Alien most certainly didn't develop in a bubble. Dan O'Bannon had written a treatment for the movie after teaming with director John Carpenter for the latter's feature film debut Dark Star, which included a small beachball like alien that caused comic havoc aboard a space ship. He had spent the few years afterward working on Alejandro Jodorowski's unproduced version of Dune, and there was definitely an influence of both haunted house films and old '50s b-movies such as It! The Terror from Beyond Space, of which Alien has more than a little in common.
Still, without the involvement of cowriter Ronald Shusett and director Ridley Scott, all these different elements would never have come together to make the movie what it is. Alien had its influences, but it was a fresh take on a science fiction tale, doing away with the cute robots and fantasy action of Star Wars and pondering such elements as hostile first contact and corporate greed. Meanwhile, O'Bannon's contacts during the failed production of Dune paid off, as Swiss surrealist artist H.R. Giger was brought in to contribute to set and creature design, and different tweaks and twists to O'Bannon's script by Scott and others gave us what turned out to be one of the biggest science fiction franchises.
While heading back to Earth the crew of the Nostromo, a towing vehicle transporting a mineral refinery and a few tons of ore, is suddenly awakened in what is seemingly the middle of nowhere. The ship's computer, Mother, has detected a beacon that may be a distress call from an unknown intelligence, and following protocol the team must investigate it. This does not sit well with the blue collar engineers, Parker (Yaphet Kotto) and Brett (Harry Dean Stanton), but science officer Ash (Ian Holm) insists. Landing on the moon the signal is coming from damages the ship, and while repairs are done the ship's captain Dallas (Tom Skerritt), and two of his officers, Kane (John Hurt) and Lambert (Veronica Cartwright) seek the source of the signal, while third officer Ripley (Sigourney Weaver) remains on board to supervise the repairs.
What they find is a crashed alien ship with a giant dead pilot and a chamber below full of eggs. When Kane examines one it opens up and a creature attaches itself to his face. It dies while the other members of the crew try to figure out how to get it off, with Kane soon waking up but then giving birth to a creature that hatches out of him. The creature begins to grow to greater size, stalking the the members of the crew while Ripley and Dallas try to figure out how to get rid of it. Unfortunately, the company they work for has been keeping some secrets from them, and the alien isn't the only enemy they have on board.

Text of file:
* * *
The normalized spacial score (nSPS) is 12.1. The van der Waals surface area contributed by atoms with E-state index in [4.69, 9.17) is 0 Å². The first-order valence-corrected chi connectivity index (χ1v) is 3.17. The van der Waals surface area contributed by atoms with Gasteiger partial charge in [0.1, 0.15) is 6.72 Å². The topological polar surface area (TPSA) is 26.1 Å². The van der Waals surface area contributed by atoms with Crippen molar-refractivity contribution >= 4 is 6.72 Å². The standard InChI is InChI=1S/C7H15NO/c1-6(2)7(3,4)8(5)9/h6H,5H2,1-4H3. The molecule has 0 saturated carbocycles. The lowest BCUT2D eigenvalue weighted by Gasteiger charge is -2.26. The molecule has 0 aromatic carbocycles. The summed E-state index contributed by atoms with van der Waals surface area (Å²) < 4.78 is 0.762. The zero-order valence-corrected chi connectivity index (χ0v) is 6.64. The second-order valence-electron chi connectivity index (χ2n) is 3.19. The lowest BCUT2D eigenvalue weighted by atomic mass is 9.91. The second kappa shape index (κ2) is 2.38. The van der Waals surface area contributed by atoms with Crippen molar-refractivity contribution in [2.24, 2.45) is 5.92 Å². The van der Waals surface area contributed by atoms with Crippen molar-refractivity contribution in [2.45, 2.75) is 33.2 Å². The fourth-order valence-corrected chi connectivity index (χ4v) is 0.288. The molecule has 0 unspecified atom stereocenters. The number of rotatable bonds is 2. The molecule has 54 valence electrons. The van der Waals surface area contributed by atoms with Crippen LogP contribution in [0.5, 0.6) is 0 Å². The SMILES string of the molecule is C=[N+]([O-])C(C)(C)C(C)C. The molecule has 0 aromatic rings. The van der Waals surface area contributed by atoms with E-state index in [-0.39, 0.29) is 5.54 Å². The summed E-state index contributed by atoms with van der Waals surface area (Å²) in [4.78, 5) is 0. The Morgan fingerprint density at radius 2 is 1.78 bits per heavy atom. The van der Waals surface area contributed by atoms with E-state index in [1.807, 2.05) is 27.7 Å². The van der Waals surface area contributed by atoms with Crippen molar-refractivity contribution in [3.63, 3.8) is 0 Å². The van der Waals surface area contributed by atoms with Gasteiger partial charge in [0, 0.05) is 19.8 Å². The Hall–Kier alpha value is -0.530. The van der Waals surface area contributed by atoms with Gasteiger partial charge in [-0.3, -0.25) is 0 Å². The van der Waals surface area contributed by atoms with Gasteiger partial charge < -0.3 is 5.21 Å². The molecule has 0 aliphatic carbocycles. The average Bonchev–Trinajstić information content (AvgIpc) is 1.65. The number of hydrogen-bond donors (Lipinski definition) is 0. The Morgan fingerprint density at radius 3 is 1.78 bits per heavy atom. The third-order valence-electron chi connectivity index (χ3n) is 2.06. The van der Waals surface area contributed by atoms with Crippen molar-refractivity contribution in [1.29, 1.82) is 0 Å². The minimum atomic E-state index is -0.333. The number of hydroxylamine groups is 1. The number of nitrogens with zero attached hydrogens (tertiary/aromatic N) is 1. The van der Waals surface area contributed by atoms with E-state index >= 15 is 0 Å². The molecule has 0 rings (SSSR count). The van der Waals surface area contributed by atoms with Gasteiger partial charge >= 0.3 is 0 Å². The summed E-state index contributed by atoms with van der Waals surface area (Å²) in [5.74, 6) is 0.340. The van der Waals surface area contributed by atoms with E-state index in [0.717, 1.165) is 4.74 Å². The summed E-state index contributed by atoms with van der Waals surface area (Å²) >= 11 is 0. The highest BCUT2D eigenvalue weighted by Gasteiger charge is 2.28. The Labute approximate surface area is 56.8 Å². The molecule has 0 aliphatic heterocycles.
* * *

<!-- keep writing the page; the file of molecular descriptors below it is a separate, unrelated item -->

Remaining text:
I would hazard that after all these years that a number of people are more familiar with the action-packed sequel, Aliens, than they are the first one. Alien is a completely different creature, meant to be a tense suspense thriller happening in space instead of an old house or cabin. It definitely works, with Scott wisely using the creature (played by Bolaji Badejo) sparingly. He had to compromise for a man in a suit due to budget and technological limitations of the time, but made sure that he used lighting and different angles to hide the fact as much as possible. It helps that H.R. Giger's creature design, based on a series of phallic bio-mechanical paintings he had done, keeps the eyes busy wondering where to look. Alien is as much about atmosphere as it is about grand questions, and it indeed helped to inject some seriousness back into science fiction at the time.
The other thing it did, inadvertently, was give us one of the best female leads. Dan O'Bannon and Ronald Shussett specifically wrote the script so that the characters could be any gender, with the only caveat that the facehugger victim had to be a man so it didn't seem like the usual plot of a woman being victimized. Since the characters were written as equals they are largely played as such, even though Lambert ends up being more of the typical hysterical damsel in distress. Ripley is the one everyone should have listened to, as everyone except Kane would have survived and the baby alien would have ended up in space instead of on the ship. Though it was obvious she was a much different female character than had been on screen in the past, particularly in science fiction or horror films, it developed organically and set the tone for future movies where the female protagonist would be more than a victim or a final girl.
The rest of the cast, though not as immediately dynamic as Ripley, realistically portrays a group of blue collar workers doing a routine job in a futuristic setting. That they, except for Ash, are regular people just hoping to be paid at the journey's end, connects them more with the audience. As usual with Ridley Scott films that doesn't mean many of them are developed too far, but the Nostromo feels like one would think a real ship in the future, when space travel is routine business, would be like. As much as I like the atmosphere I still like the second better as Ripley, and the world she is in, is developed further (and better) by James Cameron. Still, even though this generated its own bunch of knock-offs just like Star Wars did (many of the knock-offs being better than the third movie and those beyond it), it still feels fresh and strange after all this time.
Time: 117 minutes
Starring: Sigourney Weaver, Tom Skerritt, John Hurt, Yaphet Kotto, Ian Holm, Veronica Cartwright, Harry Dean Stanton, Bolaji Badejo
Director: Ridley Scott